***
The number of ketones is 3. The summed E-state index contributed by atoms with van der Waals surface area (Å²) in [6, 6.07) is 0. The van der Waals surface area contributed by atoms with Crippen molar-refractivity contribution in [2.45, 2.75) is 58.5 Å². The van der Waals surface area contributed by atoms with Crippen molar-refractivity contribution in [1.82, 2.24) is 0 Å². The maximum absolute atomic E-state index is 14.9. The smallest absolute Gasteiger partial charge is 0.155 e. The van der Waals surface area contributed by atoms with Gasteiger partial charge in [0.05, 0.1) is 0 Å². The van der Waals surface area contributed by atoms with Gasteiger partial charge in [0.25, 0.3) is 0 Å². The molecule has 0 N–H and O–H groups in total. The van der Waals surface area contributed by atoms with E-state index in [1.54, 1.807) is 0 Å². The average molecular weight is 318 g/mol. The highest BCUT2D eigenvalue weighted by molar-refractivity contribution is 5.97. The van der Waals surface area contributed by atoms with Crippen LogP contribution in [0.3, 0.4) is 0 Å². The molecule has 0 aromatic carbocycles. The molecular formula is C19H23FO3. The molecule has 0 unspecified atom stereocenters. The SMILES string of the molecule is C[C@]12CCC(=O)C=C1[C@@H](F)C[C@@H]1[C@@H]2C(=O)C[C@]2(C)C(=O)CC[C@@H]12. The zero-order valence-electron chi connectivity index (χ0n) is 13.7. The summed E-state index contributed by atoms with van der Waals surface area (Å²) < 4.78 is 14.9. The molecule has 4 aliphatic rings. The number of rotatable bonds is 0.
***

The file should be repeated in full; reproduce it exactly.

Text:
The number of ketones is 3. The summed E-state index contributed by atoms with van der Waals surface area (Å²) in [6, 6.07) is 0. The van der Waals surface area contributed by atoms with Crippen molar-refractivity contribution in [2.45, 2.75) is 58.5 Å². The van der Waals surface area contributed by atoms with Crippen molar-refractivity contribution in [1.82, 2.24) is 0 Å². The maximum absolute atomic E-state index is 14.9. The smallest absolute Gasteiger partial charge is 0.155 e. The van der Waals surface area contributed by atoms with Gasteiger partial charge in [0.05, 0.1) is 0 Å². The van der Waals surface area contributed by atoms with Gasteiger partial charge in [0.25, 0.3) is 0 Å². The molecule has 0 N–H and O–H groups in total. The van der Waals surface area contributed by atoms with E-state index in [1.54, 1.807) is 0 Å². The average molecular weight is 318 g/mol. The highest BCUT2D eigenvalue weighted by molar-refractivity contribution is 5.97. The van der Waals surface area contributed by atoms with Crippen LogP contribution in [0.3, 0.4) is 0 Å². The molecule has 0 aromatic carbocycles. The molecular formula is C19H23FO3. The molecule has 0 unspecified atom stereocenters. The SMILES string of the molecule is C[C@]12CCC(=O)C=C1[C@@H](F)C[C@@H]1[C@@H]2C(=O)C[C@]2(C)C(=O)CC[C@@H]12. The zero-order valence-electron chi connectivity index (χ0n) is 13.7. The summed E-state index contributed by atoms with van der Waals surface area (Å²) < 4.78 is 14.9. The molecule has 4 aliphatic rings. The number of rotatable bonds is 0.